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The Journal of biological chemistry

Heat-stable inhibitors of cAMP-dependent protein kinase carry a nuclear export signal.


PMID 7798221

Abstract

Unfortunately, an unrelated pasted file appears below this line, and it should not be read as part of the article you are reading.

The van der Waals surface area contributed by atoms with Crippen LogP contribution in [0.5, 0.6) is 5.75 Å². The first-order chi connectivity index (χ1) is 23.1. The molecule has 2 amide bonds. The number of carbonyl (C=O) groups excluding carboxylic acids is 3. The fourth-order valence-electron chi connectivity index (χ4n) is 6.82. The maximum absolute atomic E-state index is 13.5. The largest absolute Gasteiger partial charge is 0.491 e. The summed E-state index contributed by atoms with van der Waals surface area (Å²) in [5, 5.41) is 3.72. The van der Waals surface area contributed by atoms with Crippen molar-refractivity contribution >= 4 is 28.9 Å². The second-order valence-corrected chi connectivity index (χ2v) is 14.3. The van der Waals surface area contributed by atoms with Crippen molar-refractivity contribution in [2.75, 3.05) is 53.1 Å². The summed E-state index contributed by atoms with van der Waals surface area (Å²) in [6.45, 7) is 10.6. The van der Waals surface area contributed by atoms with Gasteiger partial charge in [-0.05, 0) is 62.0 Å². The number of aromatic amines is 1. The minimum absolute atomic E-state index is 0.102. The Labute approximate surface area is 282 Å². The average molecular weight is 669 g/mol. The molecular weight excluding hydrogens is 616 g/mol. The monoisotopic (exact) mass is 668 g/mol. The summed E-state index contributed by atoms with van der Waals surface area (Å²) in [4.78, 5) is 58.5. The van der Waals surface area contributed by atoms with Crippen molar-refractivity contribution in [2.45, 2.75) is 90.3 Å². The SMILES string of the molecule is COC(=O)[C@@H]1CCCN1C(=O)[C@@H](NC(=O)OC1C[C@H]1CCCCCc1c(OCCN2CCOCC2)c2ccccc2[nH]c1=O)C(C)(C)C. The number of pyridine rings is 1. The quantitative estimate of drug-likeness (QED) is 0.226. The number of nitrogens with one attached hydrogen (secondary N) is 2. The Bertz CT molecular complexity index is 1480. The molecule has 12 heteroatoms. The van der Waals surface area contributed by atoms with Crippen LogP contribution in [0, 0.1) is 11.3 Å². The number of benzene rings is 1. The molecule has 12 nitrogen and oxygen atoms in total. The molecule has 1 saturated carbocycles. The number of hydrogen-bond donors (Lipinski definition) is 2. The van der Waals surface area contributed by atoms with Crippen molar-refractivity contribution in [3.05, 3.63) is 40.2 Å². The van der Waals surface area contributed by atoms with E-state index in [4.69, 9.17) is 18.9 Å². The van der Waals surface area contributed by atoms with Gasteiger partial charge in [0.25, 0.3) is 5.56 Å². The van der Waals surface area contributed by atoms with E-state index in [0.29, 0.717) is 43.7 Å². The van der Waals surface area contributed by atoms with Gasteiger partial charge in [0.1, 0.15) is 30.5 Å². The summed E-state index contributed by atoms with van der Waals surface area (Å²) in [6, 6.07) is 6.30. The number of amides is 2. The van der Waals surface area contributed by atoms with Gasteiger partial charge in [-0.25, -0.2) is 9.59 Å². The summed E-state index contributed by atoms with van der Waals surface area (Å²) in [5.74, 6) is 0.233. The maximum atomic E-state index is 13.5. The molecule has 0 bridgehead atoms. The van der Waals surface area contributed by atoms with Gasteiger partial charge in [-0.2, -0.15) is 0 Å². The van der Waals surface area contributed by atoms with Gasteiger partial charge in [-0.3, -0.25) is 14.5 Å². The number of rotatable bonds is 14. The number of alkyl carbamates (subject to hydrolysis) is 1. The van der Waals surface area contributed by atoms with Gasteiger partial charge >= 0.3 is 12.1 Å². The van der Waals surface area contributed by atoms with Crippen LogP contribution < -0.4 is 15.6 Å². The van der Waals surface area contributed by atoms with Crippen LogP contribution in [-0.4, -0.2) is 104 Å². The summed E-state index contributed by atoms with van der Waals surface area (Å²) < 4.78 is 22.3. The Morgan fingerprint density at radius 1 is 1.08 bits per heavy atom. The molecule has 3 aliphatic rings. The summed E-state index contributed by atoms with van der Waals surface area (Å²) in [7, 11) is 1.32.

The heat-stable inhibitor of cAMP-dependent protein kinase (PKI) was shown previously to export the kinase catalytic subunit (C) from the nucleus (Fantozzi, D. A., Harootunian, A. T., Wen, W., Taylor, S. S., Feramisco, J.R., Tsien, R. Y., and Meinkoth, J. L. (1994) J. Biol. Chem. 269, 2676-2686), in addition to its ability to inhibit kinase activity. In this study, the mechanism of PKI export is investigated. The injection of a C-PKI complex containing both labeled PKI and C-subunit revealed that both proteins exit the nucleus in unison. A fusion protein of C-subunit with glutathione S-transferase (GST) (140 kDa) cannot transverse the nuclear membrane in either direction, but can be exported from the nucleus when complexed with PKI, supporting the presence of a nuclear export signal (NES) in the C-PKI complex. Fusions of PKI alpha with GST (70 kDa) or PKI beta 1 with maltose-binding protein (MBP) (50 kDa) remain effective at exporting complexes with C-subunit. The export of C-PKI is also sensitive to temperature and energy depletion. Taken together, these results demonstrate that export is both energy- and temperature-dependent, but size-independent, consistent with an active signal-mediated export process. GST-PKI exits from the nucleus even in the absence of C-subunit, indicating that the NES resides entirely on PKI, but suggesting that fusion of PKI to GST leads to a conformational change that mimics the exposure of the NES caused by the binding of C. Since both PKI alpha and PKI beta 1 can export C-subunit, the predicted export signal is likely to reside on the residues conserved between PKI alpha and PKI beta 1.

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